The payday lender money was laundered though fake public interest groups such as the “Proper Role of Government Education Association.”
Fake public interest groups are organized under Sec. 501(c)(4) of the IRS Code, which says tax exemption (and political disclosure exemption) is limited to groups “operated exclusively for the promotion of social welfare.” The IRS rules implementing this law morphed that to “operated primarily for the purpose of bringing about civic betterments and social improvements” and dirty money has moved through this loophole by the truckload.
It was the IRS attempt to slow down this truck traffic in the last election that led to the so-called “IRS scandal.” The GOP narrative, fed by Fox News to this day, is that conservative groups applying for 501(c)(4) tax and disclosure exemptions were unfairly singled out when a computer algorithm was applied to fetch the files using the words “Tea Party” or “patriots” in their names.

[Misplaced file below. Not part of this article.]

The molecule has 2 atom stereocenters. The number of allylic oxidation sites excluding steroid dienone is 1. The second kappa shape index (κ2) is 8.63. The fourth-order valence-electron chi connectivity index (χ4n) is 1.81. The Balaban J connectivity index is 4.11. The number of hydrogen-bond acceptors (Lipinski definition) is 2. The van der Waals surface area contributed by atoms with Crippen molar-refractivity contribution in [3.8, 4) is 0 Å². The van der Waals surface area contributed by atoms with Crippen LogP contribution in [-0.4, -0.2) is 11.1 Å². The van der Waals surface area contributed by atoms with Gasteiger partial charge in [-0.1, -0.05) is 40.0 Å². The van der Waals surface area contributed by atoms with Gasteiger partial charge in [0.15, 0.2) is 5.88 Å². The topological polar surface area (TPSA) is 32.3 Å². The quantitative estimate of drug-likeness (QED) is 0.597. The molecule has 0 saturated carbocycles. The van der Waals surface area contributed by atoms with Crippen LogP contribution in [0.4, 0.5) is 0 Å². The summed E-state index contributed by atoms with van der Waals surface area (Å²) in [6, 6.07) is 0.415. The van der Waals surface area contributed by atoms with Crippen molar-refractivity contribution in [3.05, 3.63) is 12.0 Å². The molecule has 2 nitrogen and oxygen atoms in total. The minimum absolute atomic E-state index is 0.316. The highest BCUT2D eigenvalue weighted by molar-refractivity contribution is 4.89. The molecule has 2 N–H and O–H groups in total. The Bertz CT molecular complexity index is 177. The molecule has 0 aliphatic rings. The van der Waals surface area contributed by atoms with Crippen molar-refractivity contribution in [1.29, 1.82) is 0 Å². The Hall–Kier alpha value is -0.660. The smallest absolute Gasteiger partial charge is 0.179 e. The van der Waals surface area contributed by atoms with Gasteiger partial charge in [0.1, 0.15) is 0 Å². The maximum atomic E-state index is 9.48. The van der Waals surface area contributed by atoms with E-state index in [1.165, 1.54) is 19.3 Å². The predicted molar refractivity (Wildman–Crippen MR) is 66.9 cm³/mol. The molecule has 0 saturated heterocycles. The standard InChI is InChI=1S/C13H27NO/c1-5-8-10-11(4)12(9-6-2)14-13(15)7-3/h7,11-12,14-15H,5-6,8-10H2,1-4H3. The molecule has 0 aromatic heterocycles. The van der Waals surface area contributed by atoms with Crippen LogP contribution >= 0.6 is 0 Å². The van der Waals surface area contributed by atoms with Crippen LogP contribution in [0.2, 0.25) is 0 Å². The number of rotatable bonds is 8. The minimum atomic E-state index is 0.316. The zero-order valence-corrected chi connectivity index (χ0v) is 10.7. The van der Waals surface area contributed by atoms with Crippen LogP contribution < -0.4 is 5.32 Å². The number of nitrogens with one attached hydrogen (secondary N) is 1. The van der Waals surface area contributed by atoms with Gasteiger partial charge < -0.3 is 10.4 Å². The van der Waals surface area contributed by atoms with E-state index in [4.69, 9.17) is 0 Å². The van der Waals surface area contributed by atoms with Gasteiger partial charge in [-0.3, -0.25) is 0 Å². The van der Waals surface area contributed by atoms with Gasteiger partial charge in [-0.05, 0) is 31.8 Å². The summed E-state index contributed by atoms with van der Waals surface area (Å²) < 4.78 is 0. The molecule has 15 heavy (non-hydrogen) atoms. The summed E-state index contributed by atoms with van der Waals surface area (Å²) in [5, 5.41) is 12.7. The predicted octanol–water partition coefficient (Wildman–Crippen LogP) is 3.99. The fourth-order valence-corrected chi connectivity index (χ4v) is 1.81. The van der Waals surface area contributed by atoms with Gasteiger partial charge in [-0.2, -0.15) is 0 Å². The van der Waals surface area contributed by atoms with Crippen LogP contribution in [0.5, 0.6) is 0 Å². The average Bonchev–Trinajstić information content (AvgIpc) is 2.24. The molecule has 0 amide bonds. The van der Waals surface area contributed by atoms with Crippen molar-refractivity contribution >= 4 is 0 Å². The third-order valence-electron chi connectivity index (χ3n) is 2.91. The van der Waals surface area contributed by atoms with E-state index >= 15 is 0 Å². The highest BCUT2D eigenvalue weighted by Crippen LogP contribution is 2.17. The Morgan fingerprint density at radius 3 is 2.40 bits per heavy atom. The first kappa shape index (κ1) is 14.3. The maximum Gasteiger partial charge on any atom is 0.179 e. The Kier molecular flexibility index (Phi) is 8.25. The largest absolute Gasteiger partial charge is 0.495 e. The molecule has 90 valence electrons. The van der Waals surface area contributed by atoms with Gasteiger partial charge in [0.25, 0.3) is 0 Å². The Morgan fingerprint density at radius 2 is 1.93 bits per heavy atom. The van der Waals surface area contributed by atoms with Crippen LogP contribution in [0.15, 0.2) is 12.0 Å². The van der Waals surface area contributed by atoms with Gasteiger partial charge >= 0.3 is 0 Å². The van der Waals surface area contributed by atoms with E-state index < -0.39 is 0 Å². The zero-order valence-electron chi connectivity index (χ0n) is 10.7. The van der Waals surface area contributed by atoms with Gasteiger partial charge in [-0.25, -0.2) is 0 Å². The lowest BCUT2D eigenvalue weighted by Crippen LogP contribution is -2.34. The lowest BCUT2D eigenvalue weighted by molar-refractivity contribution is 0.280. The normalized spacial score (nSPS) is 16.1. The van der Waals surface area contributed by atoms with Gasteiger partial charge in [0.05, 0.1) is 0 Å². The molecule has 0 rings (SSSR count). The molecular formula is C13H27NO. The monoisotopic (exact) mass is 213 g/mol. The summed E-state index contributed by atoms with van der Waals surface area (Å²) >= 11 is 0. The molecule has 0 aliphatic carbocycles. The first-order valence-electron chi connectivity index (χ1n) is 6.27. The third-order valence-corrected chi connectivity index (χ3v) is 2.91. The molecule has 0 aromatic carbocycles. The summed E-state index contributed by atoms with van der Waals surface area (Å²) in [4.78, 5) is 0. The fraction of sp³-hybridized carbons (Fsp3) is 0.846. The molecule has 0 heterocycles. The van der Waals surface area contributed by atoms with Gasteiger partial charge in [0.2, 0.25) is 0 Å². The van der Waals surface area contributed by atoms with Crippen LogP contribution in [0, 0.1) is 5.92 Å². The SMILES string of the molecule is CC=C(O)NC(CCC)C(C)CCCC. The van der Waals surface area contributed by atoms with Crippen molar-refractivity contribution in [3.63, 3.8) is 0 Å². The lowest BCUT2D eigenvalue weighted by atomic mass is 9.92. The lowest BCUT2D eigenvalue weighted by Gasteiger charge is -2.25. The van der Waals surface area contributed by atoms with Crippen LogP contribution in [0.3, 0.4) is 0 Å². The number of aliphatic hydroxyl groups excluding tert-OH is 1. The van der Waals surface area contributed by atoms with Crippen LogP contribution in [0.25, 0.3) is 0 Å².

This revelation started a major brouhaha, harking back to President Richard Nixon’s use of the IRS to get his political enemies audited and questioning whether the legal firewalls erected after that scandal were sufficient to prevent the use of the IRS as a political weapon. Even the White House admitted that the IRS procedures had been “inappropriate.”
The resulting investigation quickly uncovered that the IRS officials involved were mostly Republicans and the algorithms were also set to spit out “progressive” and “occupy.” The complaints were not about denial of tax and disclosure exempt status but rather about delays and having to answer questions about political activities.
What was “inappropriate” was taking the word “exclusively” in a law and making it “primarily” in an agency rule. Having done that, it was plain that the IRS lacked the resources to closely examine all the applications, leaving aside what “primarily” is supposed to mean. Has anybody got a better idea than seining through applications for key words?